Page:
Keywords: Advanced prostate cancer, degarelix, goserelin, LHRH-A
Key Message The short-term and long-term clinical benefits, safety and tolerability of goserelin are well established in a broad spectrum of PCa population. Though LHRH antagonists such as degarelix offer additional advantages in patients with advanced PCa with spinal metastasis and ureteric obstruction, their superiority over LHRH-A for clinical outcomes have not been proven. Also, the wider use of degarelix is restricted by monthly dosing and risk of injection site reactions. Hence, goserelin can be the drug of choice in PCa with a large evidence base.


How to cite this article:
Bahl A, Rajappa S, Rawal S, Bakshi G, Murthy V, Patil K. A review of clinical evidence to assess differences in efficacy and safety of luteinizing hormone–releasing hormone (LHRH) agonist (goserelin) and LHRH antagonist (degarelix). Indian J Cancer 2022;59, Suppl S1:160-74

How to cite this URL:
Bahl A, Rajappa S, Rawal S, Bakshi G, Murthy V, Patil K. A review of clinical evidence to assess differences in efficacy and safety of luteinizing hormone–releasing hormone (LHRH) agonist (goserelin) and LHRH antagonist (degarelix). Indian J Cancer [serial online] 2022 [cited 2022 May 22];59, Suppl S1:160-74. Available from: https://www.indianjcancer.com/text.asp?2022/59/5/160/340521





 » Introduction Top


Prostate cancer (PCa) is the second most common type of cancer in men with 1,276,106 new cases and 358,989 deaths reported worldwide in 2018.[1] Global incidences of PCa have increased 3.7-fold from 1990 to 2015.[2] In general, PCa has an excellent prognosis, with 100% 5-year survival rate in localized PCa.[3] However, the prognosis is worse in African American men, those with advanced-stage cancer, and those aged between 75 and 84 years.[4]

Depending on the stage of PCa, treatment options include surgery, radiotherapy (RT), and medical therapy.[5] Androgen deprivation therapy (ADT) by medical or surgical castration remains the standard mode of treatment in advanced PCa for the past five decades.[6],[7] As androgens such as testosterone (T) stimulate malignant prostate cell growth, inhibition of the androgen signaling pathway by luteinizing hormone–releasing hormone agonists (LHRH-A) or luteinizing hormone–releasing hormone (LHRH) antagonists can reduce T to castrate levels (<20 ng/dL) in PCa.[6],[7],[8],[9] Goserelin and leuprorelin are the most commonly used LHRH-A in patients with nonmetastatic disease or recurrent PCa after attempted curative treatment.[10] Degarelix, a third-generation LHRH antagonist is an alternate ADT option in recent times.[11],[12]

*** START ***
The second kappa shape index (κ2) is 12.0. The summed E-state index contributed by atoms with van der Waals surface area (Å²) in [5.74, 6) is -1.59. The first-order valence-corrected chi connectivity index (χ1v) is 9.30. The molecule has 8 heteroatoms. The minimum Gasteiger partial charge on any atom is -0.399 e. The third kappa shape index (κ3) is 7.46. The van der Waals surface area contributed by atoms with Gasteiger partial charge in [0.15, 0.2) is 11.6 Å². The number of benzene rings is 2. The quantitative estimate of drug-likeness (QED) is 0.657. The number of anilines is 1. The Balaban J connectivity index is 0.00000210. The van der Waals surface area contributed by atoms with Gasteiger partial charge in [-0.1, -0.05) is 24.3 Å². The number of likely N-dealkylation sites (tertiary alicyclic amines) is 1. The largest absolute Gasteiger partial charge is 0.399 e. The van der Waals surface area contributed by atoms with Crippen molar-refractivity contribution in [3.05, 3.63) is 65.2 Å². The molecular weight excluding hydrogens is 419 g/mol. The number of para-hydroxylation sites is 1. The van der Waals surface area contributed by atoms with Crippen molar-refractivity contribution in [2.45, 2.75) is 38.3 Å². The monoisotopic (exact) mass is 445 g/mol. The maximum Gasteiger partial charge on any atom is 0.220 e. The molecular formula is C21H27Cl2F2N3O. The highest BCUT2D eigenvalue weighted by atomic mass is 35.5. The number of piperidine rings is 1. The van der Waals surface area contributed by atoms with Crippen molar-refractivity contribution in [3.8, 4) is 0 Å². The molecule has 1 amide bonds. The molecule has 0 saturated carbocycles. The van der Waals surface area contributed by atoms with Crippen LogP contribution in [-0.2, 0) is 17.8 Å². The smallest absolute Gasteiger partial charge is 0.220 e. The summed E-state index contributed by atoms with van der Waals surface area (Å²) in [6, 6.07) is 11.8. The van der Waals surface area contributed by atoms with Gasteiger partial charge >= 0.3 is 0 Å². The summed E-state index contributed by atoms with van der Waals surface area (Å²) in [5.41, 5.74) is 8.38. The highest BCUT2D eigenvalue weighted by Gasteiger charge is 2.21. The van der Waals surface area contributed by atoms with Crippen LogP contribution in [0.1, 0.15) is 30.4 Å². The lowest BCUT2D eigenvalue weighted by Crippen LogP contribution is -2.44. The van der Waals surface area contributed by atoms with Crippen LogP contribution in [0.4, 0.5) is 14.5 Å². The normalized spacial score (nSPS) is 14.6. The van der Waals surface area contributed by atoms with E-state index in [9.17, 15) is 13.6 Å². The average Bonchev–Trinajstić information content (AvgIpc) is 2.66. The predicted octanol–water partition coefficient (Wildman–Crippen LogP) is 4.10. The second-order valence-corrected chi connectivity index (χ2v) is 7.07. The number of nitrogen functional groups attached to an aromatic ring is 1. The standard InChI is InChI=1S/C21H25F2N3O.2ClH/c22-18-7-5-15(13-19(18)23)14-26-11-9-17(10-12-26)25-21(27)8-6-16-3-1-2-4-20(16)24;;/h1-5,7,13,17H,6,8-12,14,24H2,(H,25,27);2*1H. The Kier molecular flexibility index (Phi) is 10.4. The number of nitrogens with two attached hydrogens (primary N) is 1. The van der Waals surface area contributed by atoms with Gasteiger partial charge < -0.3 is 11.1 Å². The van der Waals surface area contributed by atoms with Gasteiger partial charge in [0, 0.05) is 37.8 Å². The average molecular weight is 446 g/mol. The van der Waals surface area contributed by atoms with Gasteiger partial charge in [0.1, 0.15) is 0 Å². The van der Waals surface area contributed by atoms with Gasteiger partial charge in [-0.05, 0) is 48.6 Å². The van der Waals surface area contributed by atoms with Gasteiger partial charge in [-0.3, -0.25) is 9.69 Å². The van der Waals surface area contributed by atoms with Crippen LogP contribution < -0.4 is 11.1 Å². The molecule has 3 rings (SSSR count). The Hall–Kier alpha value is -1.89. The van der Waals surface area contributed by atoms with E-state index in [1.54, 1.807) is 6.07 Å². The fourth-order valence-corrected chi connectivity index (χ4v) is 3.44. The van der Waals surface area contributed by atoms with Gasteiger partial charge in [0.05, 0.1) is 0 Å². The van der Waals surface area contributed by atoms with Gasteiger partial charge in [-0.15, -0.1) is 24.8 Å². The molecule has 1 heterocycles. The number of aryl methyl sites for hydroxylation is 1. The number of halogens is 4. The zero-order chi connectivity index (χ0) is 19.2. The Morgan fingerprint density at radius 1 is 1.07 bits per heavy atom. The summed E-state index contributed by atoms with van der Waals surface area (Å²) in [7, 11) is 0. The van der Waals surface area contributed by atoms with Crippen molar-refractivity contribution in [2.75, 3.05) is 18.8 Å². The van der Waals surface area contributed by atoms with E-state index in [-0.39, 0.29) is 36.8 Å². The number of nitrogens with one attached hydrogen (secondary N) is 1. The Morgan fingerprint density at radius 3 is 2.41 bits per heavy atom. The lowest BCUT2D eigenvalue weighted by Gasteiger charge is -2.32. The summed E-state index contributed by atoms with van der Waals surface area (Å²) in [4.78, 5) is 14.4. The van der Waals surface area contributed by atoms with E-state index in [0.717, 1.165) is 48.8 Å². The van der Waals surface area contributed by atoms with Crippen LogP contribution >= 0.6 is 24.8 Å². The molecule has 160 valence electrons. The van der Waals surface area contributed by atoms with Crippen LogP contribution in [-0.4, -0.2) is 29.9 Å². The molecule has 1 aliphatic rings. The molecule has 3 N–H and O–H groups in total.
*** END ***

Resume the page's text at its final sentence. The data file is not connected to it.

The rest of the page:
Currently, the European Association of Urology (EAU) and the National Comprehensive Cancer Network (NCCN) guidelines recommend the use of both goserelin and degarelix as possible options for ADT in PCa.[6],[7] Although clinical trials have compared the effects of goserelin and degarelix on prostate-specific antigen (PSA) and T levels, large comparative trials evaluating their effect on overall survival (OS) and/or progression-free survival (PFS) are lacking.[13] Furthermore, there has been conflicting evidence concerning the overall efficacy and safety, including cardiovascular (CV) safety. This review specifically aims to compare the efficacy and safety of goserelin and degarelix by reviewing data from randomized controlled trials (RCTs), meta-analyses, pooled analyses, and real-world evidence.


 » Mechanism of Action Top